Here’s the second part of my thoughts/ramblings on what southern gospel is and isn’t. (Part I here.) Except this part is really a cogitation on the difference between the label “CCM” and the label “SG.”
Contemporary Christian Music is such a vague umbrella term that it can encompass every sound and style of music, as long as it is (or claims to be) “Christian” in some way. Though it’s getting harder to tell what that’s even supposed to mean, especially when you look at the albums Christianity Today seems to consider as falling in that category. But even if we grant, for the moment, that the music is generally coming from a Christian perspective, it can be rock, pop, heavy metal, light jazz, or folk and still be called CCM.
This isn’t true for southern gospel music, because that label is pin-pointing a very specific style and sound. Granted, there is flex room for influences from other styles. Perhaps there’s a jazz piano or a bluegrass fiddle, or perhaps a song has a country or pop flare. But too much borrowing can lead away from “southern gospel music” pretty quickly. Sort of like Garth Brooks and country music. (Though whatever you want to call him, he’s pretty darn good.) I’m not saying that this means we should find a new label, I’m just pointing it out as a matter of curiosity.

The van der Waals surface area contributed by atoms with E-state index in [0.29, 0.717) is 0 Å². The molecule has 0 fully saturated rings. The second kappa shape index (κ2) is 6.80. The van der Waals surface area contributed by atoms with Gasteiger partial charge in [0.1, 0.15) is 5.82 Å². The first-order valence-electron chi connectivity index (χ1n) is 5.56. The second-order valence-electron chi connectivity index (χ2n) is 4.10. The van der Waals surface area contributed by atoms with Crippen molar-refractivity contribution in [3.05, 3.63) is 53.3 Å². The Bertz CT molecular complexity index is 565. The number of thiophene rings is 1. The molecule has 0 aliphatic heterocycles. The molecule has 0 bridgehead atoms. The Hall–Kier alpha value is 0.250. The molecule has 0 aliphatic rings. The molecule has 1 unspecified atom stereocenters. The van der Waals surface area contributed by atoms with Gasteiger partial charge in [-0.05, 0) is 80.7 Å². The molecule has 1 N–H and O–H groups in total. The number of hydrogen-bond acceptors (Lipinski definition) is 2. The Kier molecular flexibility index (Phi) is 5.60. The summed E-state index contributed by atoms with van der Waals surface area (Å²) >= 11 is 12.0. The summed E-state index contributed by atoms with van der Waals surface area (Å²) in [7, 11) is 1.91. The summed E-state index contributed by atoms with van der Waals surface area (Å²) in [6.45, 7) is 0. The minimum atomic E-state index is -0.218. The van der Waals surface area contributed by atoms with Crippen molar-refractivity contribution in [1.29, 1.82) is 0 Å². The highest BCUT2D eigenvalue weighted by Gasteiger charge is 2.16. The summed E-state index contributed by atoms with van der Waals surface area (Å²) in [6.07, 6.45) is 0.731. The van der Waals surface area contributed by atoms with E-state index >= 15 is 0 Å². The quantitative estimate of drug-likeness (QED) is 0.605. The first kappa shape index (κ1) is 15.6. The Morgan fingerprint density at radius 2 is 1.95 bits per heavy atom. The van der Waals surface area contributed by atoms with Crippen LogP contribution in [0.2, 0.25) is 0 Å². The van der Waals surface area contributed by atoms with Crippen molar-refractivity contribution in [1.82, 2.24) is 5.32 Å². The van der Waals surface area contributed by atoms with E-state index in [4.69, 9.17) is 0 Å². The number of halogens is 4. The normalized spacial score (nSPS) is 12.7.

So what are some key characteristics of the “true southern gospel sound?” Well, there’s a certain male quartet sound that could really only be described as southern gospel. It’s very hearty and expressive, completely different from the barbershop quartet. There’s also the convention sound, which can display itself in the piano or in vocal harmonies. It doesn’t get much more southern gospel than an old convention song. I could give numerous examples, but “Give the World a Smile” is coming to mind as one perfect example.
It seems like that’s only the tip of the iceberg though. I could keep rambling to try to express what I’m getting at, but I think I’ll let you guys pick up the conversation from here. Feel free to be verbose.